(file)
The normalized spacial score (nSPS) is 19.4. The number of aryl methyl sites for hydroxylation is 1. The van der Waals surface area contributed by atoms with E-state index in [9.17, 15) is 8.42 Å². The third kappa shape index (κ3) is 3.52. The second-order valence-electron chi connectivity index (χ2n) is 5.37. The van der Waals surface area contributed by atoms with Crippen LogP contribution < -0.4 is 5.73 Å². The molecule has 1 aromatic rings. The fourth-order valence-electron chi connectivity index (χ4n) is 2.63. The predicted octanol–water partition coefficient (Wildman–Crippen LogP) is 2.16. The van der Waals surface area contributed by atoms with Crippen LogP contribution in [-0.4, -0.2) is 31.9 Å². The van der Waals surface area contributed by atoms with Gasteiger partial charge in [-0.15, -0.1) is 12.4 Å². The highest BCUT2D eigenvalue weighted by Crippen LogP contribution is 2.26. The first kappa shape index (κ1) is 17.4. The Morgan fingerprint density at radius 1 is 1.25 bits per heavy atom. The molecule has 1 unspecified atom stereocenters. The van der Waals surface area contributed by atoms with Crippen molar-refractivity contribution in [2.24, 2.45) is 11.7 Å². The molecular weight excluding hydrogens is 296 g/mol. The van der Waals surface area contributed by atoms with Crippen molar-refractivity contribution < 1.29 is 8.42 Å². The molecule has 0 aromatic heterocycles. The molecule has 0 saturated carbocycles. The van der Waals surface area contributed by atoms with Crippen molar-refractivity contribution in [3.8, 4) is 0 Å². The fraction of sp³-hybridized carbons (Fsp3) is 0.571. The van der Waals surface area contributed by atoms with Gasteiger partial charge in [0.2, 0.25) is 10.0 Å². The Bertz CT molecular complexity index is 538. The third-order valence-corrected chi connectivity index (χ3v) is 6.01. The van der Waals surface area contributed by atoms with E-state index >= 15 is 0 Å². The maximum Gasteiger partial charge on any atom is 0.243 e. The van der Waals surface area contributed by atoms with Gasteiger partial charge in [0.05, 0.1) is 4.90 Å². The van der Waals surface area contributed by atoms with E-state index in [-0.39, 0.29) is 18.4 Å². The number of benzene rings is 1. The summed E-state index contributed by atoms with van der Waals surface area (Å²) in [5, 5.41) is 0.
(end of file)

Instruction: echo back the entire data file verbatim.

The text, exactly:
The normalized spacial score (nSPS) is 19.4. The number of aryl methyl sites for hydroxylation is 1. The van der Waals surface area contributed by atoms with E-state index in [9.17, 15) is 8.42 Å². The third kappa shape index (κ3) is 3.52. The second-order valence-electron chi connectivity index (χ2n) is 5.37. The van der Waals surface area contributed by atoms with Crippen LogP contribution < -0.4 is 5.73 Å². The molecule has 1 aromatic rings. The fourth-order valence-electron chi connectivity index (χ4n) is 2.63. The predicted octanol–water partition coefficient (Wildman–Crippen LogP) is 2.16. The van der Waals surface area contributed by atoms with Crippen LogP contribution in [-0.4, -0.2) is 31.9 Å². The van der Waals surface area contributed by atoms with Gasteiger partial charge in [-0.15, -0.1) is 12.4 Å². The highest BCUT2D eigenvalue weighted by Crippen LogP contribution is 2.26. The first kappa shape index (κ1) is 17.4. The Morgan fingerprint density at radius 1 is 1.25 bits per heavy atom. The molecule has 1 unspecified atom stereocenters. The van der Waals surface area contributed by atoms with Crippen molar-refractivity contribution in [2.24, 2.45) is 11.7 Å². The molecular weight excluding hydrogens is 296 g/mol. The van der Waals surface area contributed by atoms with Crippen molar-refractivity contribution < 1.29 is 8.42 Å². The molecule has 0 aromatic heterocycles. The molecule has 0 saturated carbocycles. The van der Waals surface area contributed by atoms with Crippen molar-refractivity contribution in [3.8, 4) is 0 Å². The fraction of sp³-hybridized carbons (Fsp3) is 0.571. The van der Waals surface area contributed by atoms with Gasteiger partial charge in [0.2, 0.25) is 10.0 Å². The Bertz CT molecular complexity index is 538. The third-order valence-corrected chi connectivity index (χ3v) is 6.01. The van der Waals surface area contributed by atoms with E-state index >= 15 is 0 Å². The maximum Gasteiger partial charge on any atom is 0.243 e. The van der Waals surface area contributed by atoms with Gasteiger partial charge in [0.05, 0.1) is 4.90 Å². The van der Waals surface area contributed by atoms with E-state index in [-0.39, 0.29) is 18.4 Å². The number of benzene rings is 1. The summed E-state index contributed by atoms with van der Waals surface area (Å²) in [5, 5.41) is 0.